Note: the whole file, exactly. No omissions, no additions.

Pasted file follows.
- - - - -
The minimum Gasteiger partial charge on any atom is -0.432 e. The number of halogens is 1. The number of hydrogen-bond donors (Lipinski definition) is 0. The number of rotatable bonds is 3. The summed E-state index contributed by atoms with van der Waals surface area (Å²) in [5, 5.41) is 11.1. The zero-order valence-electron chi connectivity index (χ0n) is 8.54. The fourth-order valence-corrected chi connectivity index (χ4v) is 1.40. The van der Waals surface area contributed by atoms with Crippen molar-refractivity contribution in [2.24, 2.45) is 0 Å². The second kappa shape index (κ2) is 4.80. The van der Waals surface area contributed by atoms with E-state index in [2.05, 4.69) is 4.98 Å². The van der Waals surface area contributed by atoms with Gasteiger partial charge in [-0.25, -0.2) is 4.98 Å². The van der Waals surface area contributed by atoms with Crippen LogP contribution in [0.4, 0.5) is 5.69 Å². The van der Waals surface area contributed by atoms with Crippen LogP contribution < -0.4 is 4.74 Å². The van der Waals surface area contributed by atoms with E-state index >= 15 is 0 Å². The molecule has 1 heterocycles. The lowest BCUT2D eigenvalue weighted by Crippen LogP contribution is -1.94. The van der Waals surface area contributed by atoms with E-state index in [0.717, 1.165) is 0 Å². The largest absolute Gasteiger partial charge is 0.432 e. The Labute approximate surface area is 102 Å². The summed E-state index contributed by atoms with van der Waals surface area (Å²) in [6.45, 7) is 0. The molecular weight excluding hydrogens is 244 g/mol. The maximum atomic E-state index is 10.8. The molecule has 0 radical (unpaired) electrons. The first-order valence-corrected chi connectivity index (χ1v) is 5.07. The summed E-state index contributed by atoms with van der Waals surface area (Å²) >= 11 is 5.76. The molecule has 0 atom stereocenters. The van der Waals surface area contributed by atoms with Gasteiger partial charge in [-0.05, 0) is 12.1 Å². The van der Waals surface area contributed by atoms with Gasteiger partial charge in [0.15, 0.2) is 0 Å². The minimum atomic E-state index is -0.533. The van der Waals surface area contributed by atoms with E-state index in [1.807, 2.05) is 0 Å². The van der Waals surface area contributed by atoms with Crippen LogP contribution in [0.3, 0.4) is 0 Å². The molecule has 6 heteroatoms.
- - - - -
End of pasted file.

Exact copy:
The minimum Gasteiger partial charge on any atom is -0.432 e. The number of halogens is 1. The number of hydrogen-bond donors (Lipinski definition) is 0. The number of rotatable bonds is 3. The summed E-state index contributed by atoms with van der Waals surface area (Å²) in [5, 5.41) is 11.1. The zero-order valence-electron chi connectivity index (χ0n) is 8.54. The fourth-order valence-corrected chi connectivity index (χ4v) is 1.40. The van der Waals surface area contributed by atoms with Crippen molar-refractivity contribution in [2.24, 2.45) is 0 Å². The second kappa shape index (κ2) is 4.80. The van der Waals surface area contributed by atoms with E-state index in [2.05, 4.69) is 4.98 Å². The van der Waals surface area contributed by atoms with Gasteiger partial charge in [-0.25, -0.2) is 4.98 Å². The van der Waals surface area contributed by atoms with Crippen LogP contribution in [0.4, 0.5) is 5.69 Å². The van der Waals surface area contributed by atoms with Crippen LogP contribution < -0.4 is 4.74 Å². The van der Waals surface area contributed by atoms with E-state index >= 15 is 0 Å². The molecule has 1 heterocycles. The lowest BCUT2D eigenvalue weighted by Crippen LogP contribution is -1.94. The van der Waals surface area contributed by atoms with E-state index in [0.717, 1.165) is 0 Å². The largest absolute Gasteiger partial charge is 0.432 e. The Labute approximate surface area is 102 Å². The summed E-state index contributed by atoms with van der Waals surface area (Å²) in [6.45, 7) is 0. The molecular weight excluding hydrogens is 244 g/mol. The maximum atomic E-state index is 10.8. The molecule has 0 radical (unpaired) electrons. The first-order valence-corrected chi connectivity index (χ1v) is 5.07. The summed E-state index contributed by atoms with van der Waals surface area (Å²) >= 11 is 5.76. The molecule has 0 atom stereocenters. The van der Waals surface area contributed by atoms with Gasteiger partial charge in [-0.05, 0) is 12.1 Å². The van der Waals surface area contributed by atoms with Gasteiger partial charge in [0.15, 0.2) is 0 Å². The minimum atomic E-state index is -0.533. The van der Waals surface area contributed by atoms with E-state index in [1.807, 2.05) is 0 Å². The van der Waals surface area contributed by atoms with Crippen LogP contribution in [0.3, 0.4) is 0 Å². The molecule has 6 heteroatoms.